Perhaps it is the tantalizing hint of spring weather followed by snowflakes; or maybe it's that spring-break-is-over-but-the-semester-is-never-ending feeling. Perhaps it is the fact that one of my English 101 classes this semester seems to be semi-comatose (which state seems to be wildly contagious); that soap operas are dying, and that the only job I know is to write them; perhaps it is the fact that my agent, after years of ignoring my pestering, has finally produced a gargantuan list of rejections I have received (without the single name of an editor or any reasons for the rejections) that is either completely made-up or completely not made up -- either possibility being completely depressing; perhaps it is the fact that my grumpiness about my career has made me a grumpier-than-usual mother, daughter, and wife in these past few weeks. I said to my husband the other day, "I feel as though I'm not good at anything!"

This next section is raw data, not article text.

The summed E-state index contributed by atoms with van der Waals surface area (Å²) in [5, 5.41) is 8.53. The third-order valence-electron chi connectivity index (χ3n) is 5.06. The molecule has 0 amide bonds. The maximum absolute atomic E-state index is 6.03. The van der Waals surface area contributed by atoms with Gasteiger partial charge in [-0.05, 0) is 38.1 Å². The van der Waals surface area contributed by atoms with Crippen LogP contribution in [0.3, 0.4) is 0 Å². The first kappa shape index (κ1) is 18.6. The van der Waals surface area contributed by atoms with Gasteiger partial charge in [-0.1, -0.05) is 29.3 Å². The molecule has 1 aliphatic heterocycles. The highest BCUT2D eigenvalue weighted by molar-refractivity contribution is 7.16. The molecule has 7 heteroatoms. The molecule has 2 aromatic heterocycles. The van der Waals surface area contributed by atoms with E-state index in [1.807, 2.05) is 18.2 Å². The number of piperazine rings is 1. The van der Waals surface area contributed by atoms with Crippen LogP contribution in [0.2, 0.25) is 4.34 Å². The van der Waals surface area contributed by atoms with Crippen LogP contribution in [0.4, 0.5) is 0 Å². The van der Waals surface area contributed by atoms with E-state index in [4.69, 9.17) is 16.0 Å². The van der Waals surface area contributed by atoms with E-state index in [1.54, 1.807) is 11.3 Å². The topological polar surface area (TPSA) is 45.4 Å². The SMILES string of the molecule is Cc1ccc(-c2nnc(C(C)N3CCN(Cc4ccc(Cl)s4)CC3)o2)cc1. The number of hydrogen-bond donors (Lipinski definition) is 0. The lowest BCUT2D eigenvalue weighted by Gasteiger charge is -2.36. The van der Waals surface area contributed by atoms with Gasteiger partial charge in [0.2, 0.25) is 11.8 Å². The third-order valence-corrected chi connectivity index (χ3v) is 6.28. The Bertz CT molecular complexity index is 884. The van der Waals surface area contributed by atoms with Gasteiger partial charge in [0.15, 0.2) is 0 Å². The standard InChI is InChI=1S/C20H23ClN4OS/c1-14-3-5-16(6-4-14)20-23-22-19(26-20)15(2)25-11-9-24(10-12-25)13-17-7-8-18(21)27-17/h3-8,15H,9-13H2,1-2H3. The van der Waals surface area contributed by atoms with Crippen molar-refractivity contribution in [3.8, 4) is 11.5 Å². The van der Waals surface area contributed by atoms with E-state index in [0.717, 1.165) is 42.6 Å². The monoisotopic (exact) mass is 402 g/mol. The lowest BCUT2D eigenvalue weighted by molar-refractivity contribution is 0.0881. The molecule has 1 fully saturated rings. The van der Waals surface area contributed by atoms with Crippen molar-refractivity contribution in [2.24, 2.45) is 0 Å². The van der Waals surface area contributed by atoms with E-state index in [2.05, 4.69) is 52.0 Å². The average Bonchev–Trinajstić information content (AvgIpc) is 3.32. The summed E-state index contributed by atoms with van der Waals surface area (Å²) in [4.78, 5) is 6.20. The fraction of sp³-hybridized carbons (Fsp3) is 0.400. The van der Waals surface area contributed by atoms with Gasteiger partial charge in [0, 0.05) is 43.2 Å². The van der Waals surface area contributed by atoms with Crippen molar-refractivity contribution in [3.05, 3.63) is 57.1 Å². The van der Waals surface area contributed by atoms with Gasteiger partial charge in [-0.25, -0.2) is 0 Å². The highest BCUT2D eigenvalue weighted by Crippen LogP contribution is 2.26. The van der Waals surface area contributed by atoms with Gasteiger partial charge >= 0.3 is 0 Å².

So... not to be a downer, but I decided to have my students (who are at that depressingly overburdened point in the semester) to do the following exercise tomorrow morning:
Students are often very good at making generalizations but reluctant to provide examples and illustrations to bring their essays to life. In the name of encouraging both positive thoughts AND the practice of providing the evidence to back them up, I will ask them to:
1. Make a list of personal strengths. Be unstinting in your own praise. Do not write less than five items.
2. Provide a concrete example from your life of each of these strengths in action.
Do not turn in your list but, rather, tuck it in your pocket, hold it close to your heart, and think of it often.
Happy spring, all! --Jeanne Marie